Have a Panasonic heatpump in the lounge - how did you get to the $50/month figure? Do you have a separate meter device for it or just by pricing the max units it would use?





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Rikkitic
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  #2715476 30-May-2021 12:47
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Old 1920s drafty uninsulated DIY farmhouse. Adequate wood heater in lounge/kitchen, unlimited free firewood in surroundings. Portable gas heater when in computer room. 

 

 

 

 





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  #2715477 30-May-2021 12:57
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Our home is a 7 month old bespoke 2020 build. We went with mammoth insulation. We got a Mitsubishi ducted aircon system and seperate Mitsubishi ERV system so in winters heat exchange is always ON thus using less heating power of the air con system. Ours stays at 18 degrees max in morning for couple of hours and 3 to 4 hours in evenings when we come home.

Rest we leave it on Dry mode which retains bulk of the heat and provides bit of dry air specially if we know it will be humid overnight. If it's going to really chilly overnight, we leave the heat ON at 17 degrees and drop the fan speed to slowest so that we do not feel sweaty or stuffy in bed at night. Best thing is the WiFi module.inside the ducted air con unit. We can turn ON the heating an hour before we come back home in evening and if we feel too much or less heating early mornings, we can easily control it via phone app rather than getting up from the bed.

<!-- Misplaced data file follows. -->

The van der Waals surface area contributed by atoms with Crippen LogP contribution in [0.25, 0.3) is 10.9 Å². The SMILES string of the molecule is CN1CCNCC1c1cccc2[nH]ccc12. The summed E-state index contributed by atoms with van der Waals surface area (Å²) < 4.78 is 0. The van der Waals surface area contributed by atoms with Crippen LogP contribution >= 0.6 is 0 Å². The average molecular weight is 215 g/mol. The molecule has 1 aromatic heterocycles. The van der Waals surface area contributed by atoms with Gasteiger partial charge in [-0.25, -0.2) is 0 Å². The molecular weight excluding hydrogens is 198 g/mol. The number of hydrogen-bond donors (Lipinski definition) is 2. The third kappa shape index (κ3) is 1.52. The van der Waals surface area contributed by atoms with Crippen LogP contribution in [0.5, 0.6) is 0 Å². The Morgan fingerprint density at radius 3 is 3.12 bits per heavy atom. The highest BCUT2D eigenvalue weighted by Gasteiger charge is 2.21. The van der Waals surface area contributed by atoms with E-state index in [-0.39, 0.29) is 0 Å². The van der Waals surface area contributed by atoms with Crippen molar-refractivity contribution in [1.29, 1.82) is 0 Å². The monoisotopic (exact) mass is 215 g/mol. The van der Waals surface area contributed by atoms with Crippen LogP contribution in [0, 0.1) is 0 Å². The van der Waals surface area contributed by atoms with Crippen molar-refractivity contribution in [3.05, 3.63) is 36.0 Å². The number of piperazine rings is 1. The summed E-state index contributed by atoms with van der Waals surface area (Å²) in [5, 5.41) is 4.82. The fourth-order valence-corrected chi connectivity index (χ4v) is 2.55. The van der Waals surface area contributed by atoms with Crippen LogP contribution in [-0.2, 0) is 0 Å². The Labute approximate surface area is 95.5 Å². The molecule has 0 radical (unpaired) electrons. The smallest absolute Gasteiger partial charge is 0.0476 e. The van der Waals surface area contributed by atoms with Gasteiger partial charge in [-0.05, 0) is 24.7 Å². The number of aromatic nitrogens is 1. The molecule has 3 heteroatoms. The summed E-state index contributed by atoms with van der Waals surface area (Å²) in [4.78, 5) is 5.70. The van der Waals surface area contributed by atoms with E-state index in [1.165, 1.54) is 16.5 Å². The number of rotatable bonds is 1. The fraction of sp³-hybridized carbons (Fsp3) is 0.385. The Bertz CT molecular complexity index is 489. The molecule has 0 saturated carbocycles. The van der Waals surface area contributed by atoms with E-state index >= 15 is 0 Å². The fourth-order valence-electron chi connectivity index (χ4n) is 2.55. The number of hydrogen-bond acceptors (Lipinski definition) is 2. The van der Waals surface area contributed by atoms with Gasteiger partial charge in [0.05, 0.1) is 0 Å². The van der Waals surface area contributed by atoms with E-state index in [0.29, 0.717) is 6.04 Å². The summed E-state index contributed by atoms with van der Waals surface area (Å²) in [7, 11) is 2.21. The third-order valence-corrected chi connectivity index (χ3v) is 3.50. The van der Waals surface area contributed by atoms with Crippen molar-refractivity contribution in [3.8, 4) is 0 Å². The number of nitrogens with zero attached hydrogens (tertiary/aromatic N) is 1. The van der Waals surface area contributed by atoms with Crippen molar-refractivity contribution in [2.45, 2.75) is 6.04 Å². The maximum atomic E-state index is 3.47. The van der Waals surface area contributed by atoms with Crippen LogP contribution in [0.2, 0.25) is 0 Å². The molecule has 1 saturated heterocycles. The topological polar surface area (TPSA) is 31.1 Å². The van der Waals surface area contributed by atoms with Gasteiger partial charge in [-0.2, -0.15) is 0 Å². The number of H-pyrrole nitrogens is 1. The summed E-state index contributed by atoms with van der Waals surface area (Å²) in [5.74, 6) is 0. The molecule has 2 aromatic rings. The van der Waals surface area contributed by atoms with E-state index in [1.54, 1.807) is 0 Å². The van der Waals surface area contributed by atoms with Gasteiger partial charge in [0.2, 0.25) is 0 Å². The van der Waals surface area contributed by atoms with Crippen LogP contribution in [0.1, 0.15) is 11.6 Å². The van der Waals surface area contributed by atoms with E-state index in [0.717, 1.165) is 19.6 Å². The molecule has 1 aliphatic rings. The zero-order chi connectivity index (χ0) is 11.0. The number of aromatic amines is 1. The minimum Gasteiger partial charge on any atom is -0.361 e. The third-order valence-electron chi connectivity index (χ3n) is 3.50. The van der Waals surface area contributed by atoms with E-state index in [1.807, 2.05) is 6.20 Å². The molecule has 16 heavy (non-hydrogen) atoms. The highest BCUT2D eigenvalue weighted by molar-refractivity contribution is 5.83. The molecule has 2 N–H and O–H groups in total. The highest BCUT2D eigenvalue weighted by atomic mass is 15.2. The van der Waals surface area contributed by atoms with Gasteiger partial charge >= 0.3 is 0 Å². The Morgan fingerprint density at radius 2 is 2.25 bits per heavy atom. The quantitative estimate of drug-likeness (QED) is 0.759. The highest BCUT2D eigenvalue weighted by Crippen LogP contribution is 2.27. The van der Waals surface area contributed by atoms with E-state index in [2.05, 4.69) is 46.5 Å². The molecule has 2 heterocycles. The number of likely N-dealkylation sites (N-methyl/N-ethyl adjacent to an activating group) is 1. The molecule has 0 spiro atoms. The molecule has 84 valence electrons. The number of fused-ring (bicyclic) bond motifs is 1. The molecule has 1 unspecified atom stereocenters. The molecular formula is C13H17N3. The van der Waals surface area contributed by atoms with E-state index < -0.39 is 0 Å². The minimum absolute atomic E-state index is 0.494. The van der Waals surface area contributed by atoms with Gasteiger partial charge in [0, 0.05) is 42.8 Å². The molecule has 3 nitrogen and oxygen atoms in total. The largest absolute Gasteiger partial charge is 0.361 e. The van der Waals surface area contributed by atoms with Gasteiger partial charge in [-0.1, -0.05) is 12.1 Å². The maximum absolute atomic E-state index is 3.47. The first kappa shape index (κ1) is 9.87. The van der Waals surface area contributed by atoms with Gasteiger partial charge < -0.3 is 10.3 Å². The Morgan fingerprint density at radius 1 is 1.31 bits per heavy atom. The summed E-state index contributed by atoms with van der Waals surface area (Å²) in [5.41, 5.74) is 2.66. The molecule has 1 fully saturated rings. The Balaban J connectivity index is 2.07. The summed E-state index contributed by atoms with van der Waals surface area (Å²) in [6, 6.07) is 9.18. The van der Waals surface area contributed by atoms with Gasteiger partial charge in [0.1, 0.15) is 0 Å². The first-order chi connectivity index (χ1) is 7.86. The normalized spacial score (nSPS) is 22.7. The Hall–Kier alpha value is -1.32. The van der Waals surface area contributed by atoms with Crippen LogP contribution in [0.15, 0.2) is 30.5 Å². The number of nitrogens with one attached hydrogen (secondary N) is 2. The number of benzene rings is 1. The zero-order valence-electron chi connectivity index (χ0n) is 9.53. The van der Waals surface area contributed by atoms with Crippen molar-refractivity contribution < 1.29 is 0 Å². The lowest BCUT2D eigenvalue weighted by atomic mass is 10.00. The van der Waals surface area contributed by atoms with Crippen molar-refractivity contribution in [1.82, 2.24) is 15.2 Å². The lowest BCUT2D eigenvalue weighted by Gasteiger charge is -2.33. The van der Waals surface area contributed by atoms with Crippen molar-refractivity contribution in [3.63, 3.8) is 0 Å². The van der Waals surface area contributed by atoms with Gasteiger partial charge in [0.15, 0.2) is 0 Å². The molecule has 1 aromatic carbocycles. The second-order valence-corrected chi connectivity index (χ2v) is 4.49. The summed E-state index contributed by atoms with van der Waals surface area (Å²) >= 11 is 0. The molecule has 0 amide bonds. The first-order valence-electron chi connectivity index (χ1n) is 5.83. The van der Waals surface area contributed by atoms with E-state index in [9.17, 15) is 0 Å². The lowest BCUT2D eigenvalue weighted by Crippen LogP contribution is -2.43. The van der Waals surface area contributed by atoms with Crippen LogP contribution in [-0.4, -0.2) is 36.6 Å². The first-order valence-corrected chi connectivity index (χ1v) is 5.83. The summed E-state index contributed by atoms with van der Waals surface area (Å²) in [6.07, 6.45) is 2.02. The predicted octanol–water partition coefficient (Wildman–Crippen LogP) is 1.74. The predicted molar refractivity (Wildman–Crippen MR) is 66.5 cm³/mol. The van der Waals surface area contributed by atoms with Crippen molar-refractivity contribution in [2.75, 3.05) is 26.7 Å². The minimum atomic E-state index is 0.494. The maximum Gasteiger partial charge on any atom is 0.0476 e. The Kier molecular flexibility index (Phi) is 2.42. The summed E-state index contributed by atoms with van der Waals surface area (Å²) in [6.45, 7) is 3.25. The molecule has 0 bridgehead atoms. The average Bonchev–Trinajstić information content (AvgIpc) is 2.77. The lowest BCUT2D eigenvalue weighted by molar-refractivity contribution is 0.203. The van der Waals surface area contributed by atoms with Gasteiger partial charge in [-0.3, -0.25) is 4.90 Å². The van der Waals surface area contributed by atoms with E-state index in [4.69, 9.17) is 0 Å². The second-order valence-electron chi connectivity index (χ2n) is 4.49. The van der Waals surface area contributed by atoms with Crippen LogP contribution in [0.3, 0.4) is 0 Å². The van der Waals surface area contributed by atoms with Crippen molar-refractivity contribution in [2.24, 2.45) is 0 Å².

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  #2715480 30-May-2021 13:08
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New build (2020) spec apartment in Auckland. Double glazed and insulated (but to the minimum called for in the building code). It’s tolerable with no heating, just chuck a jumper on. Running a 2kW convection heater here and there for extra warmth in the lounge and bedroom a couple hours at a time - not cheap at 60c an hour. Electric blanket too most nights. 

 

Condensation only in the bathroom and not enough to worry about. 

Have lived in terrible (but expensive) rental houses where we spent $100s a month to heat them, so much happier now. 


MadEngineer
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  #2715492 30-May-2021 13:52
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1939 home here,a single floor console heatpump set to 19 or 20 works well to heat most of the house. Windows are only wet on sub zero days but we would open most of the windows before 9am to dry them and to cycle through fresh air. We use a dehumidifier on occasion. Insulation in the ceiling only plus what was installed in the walls of the bathroom during its renovation.

We’re getting underfloor insulation done in the next few months. Silly not to when it’s 90% subsidised. Ground sheet will be installed at the same time.

We want to get double glazing installed but everyone is booked out 6months plus atm.




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timmmay
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  #2715494 30-May-2021 13:58